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Sorted For e

Sorted For e

The letter 'e' is a complicated little soul. In emails it is the bearer of much of our communications with friends, colleagues and clients alike. It is importantly lower case in names like easyJet and ebay. Adhere Creative notes that "Any marketing team knows there's a a lot more to building your brand name than just colorful scripts and pretty pictures" ... which they are very right about (but could have done with a blind proof reader spotting that they had doubled up on the letter a' in the middle of that sentence!)

The article talks about companies that have made the decision to update their names to switch a capital first letter to a lowercase one. I am curious if a marketing team decided that easy with a lower case 'e' represented the low prices of easyJet fares better than EasyJet with a capital 'E'; did some bright spark in the team point out that it could also represent the tiny amount of legroom on easyJet flights and the miniscule luggage allowance permitted, before he was summarily dismissed?

When we write pomes we also need to make such crucial decisions when we choose our words. Switching 'laughed heartily' for 'guffawed' is more descriptive, as is a sky shimmering with rain compared to a sky with dark clouds. I always find that leaving the poem for a few hours or days lets my brain ruminate before it erupts with a stronger verb or pictorial phrase.


The article also points out that "Failing to make a connection with your target audience is pretty much brand suicide" and that is, in a sense, at the heart of this post.

Last week I went to a symposium on making theatre events more accessible to the blind and visually impaired. The same issues relate to many different kinds of events beyond the theatre; a poetry workshop would be far more accessible to a blind attendee if some of the recommendations for theatres were also embraced at a residential writing week.

As a blind person I can read promos and flyers with my screen reader, but very ornate fonts for example can challenge my screen reader and the Optical Character Recognition that may be needed, leaving me with patchy bits of information that may not tell me all I need to know. I learned about the Taking Flight event at Cardiff's Sherman Theatre through an audio flyer. You can do these at no great expense — maybe an hour of a staff member's time to write the script and record it as video or audio on a smartphone, from where it can be uploaded to sites like YouTube and SoundCloud.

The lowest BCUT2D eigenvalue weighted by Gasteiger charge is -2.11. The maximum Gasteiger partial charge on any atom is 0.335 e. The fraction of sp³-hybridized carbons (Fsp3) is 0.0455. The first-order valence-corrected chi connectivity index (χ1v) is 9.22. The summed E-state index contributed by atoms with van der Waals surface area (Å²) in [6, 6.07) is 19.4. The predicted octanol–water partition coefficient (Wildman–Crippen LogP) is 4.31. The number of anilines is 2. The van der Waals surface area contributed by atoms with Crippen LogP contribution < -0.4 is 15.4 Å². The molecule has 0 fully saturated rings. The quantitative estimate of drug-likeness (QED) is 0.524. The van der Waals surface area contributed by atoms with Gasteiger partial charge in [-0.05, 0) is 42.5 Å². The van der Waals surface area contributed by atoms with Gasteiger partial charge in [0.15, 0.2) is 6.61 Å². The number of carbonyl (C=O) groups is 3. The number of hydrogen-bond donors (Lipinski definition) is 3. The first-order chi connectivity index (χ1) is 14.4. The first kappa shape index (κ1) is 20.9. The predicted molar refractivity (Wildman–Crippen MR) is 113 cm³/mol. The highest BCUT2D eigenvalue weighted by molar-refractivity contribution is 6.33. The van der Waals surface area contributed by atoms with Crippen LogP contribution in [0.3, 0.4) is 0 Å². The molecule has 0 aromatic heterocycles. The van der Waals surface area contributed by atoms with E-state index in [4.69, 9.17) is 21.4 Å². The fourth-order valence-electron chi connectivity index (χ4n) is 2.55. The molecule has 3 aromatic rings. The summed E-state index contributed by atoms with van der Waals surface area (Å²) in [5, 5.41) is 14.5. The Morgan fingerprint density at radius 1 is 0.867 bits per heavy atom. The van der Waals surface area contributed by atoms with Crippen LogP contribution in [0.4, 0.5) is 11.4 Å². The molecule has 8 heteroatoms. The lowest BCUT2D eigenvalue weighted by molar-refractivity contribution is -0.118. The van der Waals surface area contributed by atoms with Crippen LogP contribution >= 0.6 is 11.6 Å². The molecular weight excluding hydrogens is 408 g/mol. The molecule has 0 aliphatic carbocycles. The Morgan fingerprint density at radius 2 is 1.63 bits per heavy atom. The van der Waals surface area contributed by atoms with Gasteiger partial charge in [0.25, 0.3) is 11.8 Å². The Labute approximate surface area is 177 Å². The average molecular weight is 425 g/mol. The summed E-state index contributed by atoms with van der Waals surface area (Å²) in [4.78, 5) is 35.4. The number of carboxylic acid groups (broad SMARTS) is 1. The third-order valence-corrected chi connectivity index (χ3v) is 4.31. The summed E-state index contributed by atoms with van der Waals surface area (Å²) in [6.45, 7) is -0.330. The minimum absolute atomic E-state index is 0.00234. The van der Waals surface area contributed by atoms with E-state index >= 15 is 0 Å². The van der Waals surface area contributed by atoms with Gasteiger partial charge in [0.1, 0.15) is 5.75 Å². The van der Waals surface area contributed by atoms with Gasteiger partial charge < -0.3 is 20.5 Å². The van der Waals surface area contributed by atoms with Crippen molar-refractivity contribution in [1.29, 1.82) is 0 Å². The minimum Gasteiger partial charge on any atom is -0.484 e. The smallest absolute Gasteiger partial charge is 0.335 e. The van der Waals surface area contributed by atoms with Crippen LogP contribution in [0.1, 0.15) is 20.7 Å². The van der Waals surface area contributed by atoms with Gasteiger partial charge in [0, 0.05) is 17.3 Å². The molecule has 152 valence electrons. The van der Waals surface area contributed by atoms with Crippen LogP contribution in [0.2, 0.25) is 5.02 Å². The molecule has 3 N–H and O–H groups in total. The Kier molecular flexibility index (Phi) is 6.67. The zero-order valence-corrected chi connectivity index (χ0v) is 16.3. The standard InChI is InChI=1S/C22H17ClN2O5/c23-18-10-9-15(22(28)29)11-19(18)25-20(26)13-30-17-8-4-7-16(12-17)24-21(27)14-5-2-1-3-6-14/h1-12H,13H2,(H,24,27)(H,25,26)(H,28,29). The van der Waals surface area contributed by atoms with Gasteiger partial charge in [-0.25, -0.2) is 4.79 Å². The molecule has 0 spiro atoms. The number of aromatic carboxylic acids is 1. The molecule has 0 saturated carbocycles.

I realised that I too had been negligent in not doing something similar to promote my pamphlet, Dressing Up, so I set out to rectify that, recording an audio version of a graphical eCard (note that lower case 'e' popping up again) that I will be sending out shortly. I started with a short bit of blurb outlining what topics fall under the theme of dressing up in my poems. I used the comments from the Cinnamon Press pamphlet competition judge, Ian Gregson, and then I gave the website URL to Dressing Up on the Cinnamon Pres shop, ... now that is quite a long website address so I used the URL shortening service to reduce it down to I thought I'd done a good job with that ... until a week later when I went back and watched the YouTube video of it again, and in it I can be heard saying "Can be found in the Cinnamon Press shop at http colon slash slash capital Y capital Q capital M capital C lower case u and that's an M for mother" ... and if you type that address in you will be taken not to Cinnamon Press but to the website where it lets you know that such an address doesn't exist! That damned lower case letter 'e' presumably decided it'd prefer to see more of the world on an easyJet logo than in my shortened web link!

How Does One Solve a Problem Like e?

Well I didn't invite the BBC around for a cup of tea to discuss casting a musical about my situation. I put on my geek hat and figured out how to go back into the recording and delete the incorrect web link; that part seemed comparatively easy.

I recorded the correct link as a separate bit of audio and tried to paste it in where the old weblink used to be. In the first draft of this post I intended to give you a breakdown of the tears that were shed in trying to paste it in and then giving up (breakdown being an apt word for the state of my mind after battling with this all day). In a non-technical nutshell I saved the audio as far as the incorrect web link as one mp3 file, the new recording of the correct web link as another mp3 file, and finally the remainder of the audio as a third mp3 file; then I joined the three parts back together.

So now you've read this post why not pop over to YouTube and watch my 2 minute audio flyer for Dressing Up ... it's worth it :)

#TakingFlight #AudioFlyers #DressingUp #CinnamonPress #YouTube #LowerCase-e

Published inblindnessPoetry


  1. This is really interesting. When it comes to speaking aloud a URL, might it be worth using to shorten the link first?

    • Giles Giles

      the link shortner I use for preference these days is which is what I refer to in this post. The rather long link to my pamphlet in the Cinnamon Press shop is shortened to Usually the different shortening services produce equally short versions of website addresses and it is the website domain with 9 characters that clocks in longer than with 5. I used to favour but that has 11 characters so wins! Of course you’ll note that in the audio version it is important to state which letters are capitals and which are lower case, since mixing them up would generate another incorrect web link 🙂

  2. that should be — the predictive text editor corrected to something quite different! Such is the joy of technology….

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